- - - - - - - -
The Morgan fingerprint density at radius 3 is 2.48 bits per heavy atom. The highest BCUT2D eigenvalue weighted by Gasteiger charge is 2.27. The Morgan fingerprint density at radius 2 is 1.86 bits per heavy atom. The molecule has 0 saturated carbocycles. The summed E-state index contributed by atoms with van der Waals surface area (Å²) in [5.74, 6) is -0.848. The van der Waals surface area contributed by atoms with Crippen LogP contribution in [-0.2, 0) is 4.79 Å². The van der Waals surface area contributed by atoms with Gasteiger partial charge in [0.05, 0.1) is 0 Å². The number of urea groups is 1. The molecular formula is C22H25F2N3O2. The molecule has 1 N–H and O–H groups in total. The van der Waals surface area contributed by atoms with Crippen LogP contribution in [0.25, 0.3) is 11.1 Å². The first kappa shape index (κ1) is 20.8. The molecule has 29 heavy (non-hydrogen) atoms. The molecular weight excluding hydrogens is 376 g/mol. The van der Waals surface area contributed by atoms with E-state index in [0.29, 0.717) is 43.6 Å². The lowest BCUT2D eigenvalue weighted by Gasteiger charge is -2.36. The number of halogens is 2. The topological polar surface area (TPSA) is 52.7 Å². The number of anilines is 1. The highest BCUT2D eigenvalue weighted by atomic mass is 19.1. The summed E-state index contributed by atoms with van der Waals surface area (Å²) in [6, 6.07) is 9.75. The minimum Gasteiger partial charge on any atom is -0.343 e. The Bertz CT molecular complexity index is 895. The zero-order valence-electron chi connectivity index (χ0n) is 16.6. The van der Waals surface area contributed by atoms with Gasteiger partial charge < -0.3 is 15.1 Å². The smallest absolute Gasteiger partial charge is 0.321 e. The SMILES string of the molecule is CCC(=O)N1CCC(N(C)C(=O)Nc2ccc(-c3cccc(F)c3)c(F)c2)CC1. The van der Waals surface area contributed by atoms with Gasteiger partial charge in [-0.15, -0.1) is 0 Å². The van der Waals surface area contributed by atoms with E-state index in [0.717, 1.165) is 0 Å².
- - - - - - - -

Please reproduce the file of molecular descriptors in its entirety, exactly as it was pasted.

The Morgan fingerprint density at radius 3 is 2.48 bits per heavy atom. The highest BCUT2D eigenvalue weighted by Gasteiger charge is 2.27. The Morgan fingerprint density at radius 2 is 1.86 bits per heavy atom. The molecule has 0 saturated carbocycles. The summed E-state index contributed by atoms with van der Waals surface area (Å²) in [5.74, 6) is -0.848. The van der Waals surface area contributed by atoms with Crippen LogP contribution in [-0.2, 0) is 4.79 Å². The van der Waals surface area contributed by atoms with Gasteiger partial charge in [0.05, 0.1) is 0 Å². The number of urea groups is 1. The molecular formula is C22H25F2N3O2. The molecule has 1 N–H and O–H groups in total. The van der Waals surface area contributed by atoms with Crippen LogP contribution in [0.25, 0.3) is 11.1 Å². The first kappa shape index (κ1) is 20.8. The molecule has 29 heavy (non-hydrogen) atoms. The molecular weight excluding hydrogens is 376 g/mol. The van der Waals surface area contributed by atoms with E-state index in [0.29, 0.717) is 43.6 Å². The lowest BCUT2D eigenvalue weighted by Gasteiger charge is -2.36. The number of halogens is 2. The topological polar surface area (TPSA) is 52.7 Å². The number of anilines is 1. The highest BCUT2D eigenvalue weighted by atomic mass is 19.1. The summed E-state index contributed by atoms with van der Waals surface area (Å²) in [6, 6.07) is 9.75. The minimum Gasteiger partial charge on any atom is -0.343 e. The Bertz CT molecular complexity index is 895. The zero-order valence-electron chi connectivity index (χ0n) is 16.6. The van der Waals surface area contributed by atoms with Gasteiger partial charge < -0.3 is 15.1 Å². The smallest absolute Gasteiger partial charge is 0.321 e. The SMILES string of the molecule is CCC(=O)N1CCC(N(C)C(=O)Nc2ccc(-c3cccc(F)c3)c(F)c2)CC1. The van der Waals surface area contributed by atoms with Gasteiger partial charge in [-0.15, -0.1) is 0 Å². The van der Waals surface area contributed by atoms with E-state index in [0.717, 1.165) is 0 Å².